More than most artists, cornetist Rob Mazurek operates on a continuum. The deeper you get into his electro-acoustic music, the greater sense you have of it developing not progressively but by circling around and expanding its initial impulses. Whether you call Mazurek’s new Pulsar Quartet an offshoot of his Exploding Star Orchestra, an update of his Chicago Underground units or a standalone group—it’s the first of his bands to feature on record the terrific New York-based pianist Angelica Sanchez—Stellar Pulsations seems to inhabit a familiar place and time.
That isn’t to say the music doesn’t take some notable side turns. Though the planetary titles of the songs—“Primitive Jupiter,” “Magic Saturn,” et al.—are consistent with Mazurek’s otherworldly soundscapes, Stellar Pulsations travels the spaceways in straighter, bolder, more naturalistic lines. Mazurek has given his electronic and computer effects the day off. In their place, Sanchez (who has performed with ESO) is an exceptional foil for him with her tuneful free-jazz sprawl and floating lyricism. “Twister Uranus,” carried by drummer John Herndon’s convulsive and rolling patterns and bassist Matthew Lux’s tolling electric lines, ranks among Mazurek’s hardest-hitting pieces. “Spanish Venus” radiates melodic purity via muted horn and flowing keys.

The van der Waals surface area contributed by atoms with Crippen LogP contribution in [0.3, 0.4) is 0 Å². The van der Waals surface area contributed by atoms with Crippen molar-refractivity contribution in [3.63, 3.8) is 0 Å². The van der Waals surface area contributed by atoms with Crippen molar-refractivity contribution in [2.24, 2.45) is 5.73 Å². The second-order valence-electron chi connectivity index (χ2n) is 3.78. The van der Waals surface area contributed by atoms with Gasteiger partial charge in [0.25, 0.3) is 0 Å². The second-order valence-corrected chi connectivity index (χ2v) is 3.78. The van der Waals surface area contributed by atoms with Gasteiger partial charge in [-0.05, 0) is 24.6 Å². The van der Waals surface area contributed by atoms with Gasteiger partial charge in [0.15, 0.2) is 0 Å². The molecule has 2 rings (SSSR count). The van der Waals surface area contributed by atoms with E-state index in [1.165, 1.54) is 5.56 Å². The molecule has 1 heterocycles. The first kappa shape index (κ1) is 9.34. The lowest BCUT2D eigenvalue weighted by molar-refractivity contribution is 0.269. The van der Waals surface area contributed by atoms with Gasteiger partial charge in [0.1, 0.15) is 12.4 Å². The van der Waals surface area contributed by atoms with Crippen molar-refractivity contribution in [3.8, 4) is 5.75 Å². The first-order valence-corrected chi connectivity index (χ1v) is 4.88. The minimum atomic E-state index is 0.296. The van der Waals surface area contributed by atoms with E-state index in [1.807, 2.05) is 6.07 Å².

More than most of his recent work, Stellar Pulsations plays to Mazurek’s strengths as a postbop stylist. His tonal control alone is worth the price of admission with its bright edges, liquid flutters, muted warmth and, when the moment calls for it, splatter power. One only hopes, as busy as Mazurek is (his other ongoing bands include the popular São Paulo Underground and Starlicker), the Pulsar Quartet becomes an ongoing project.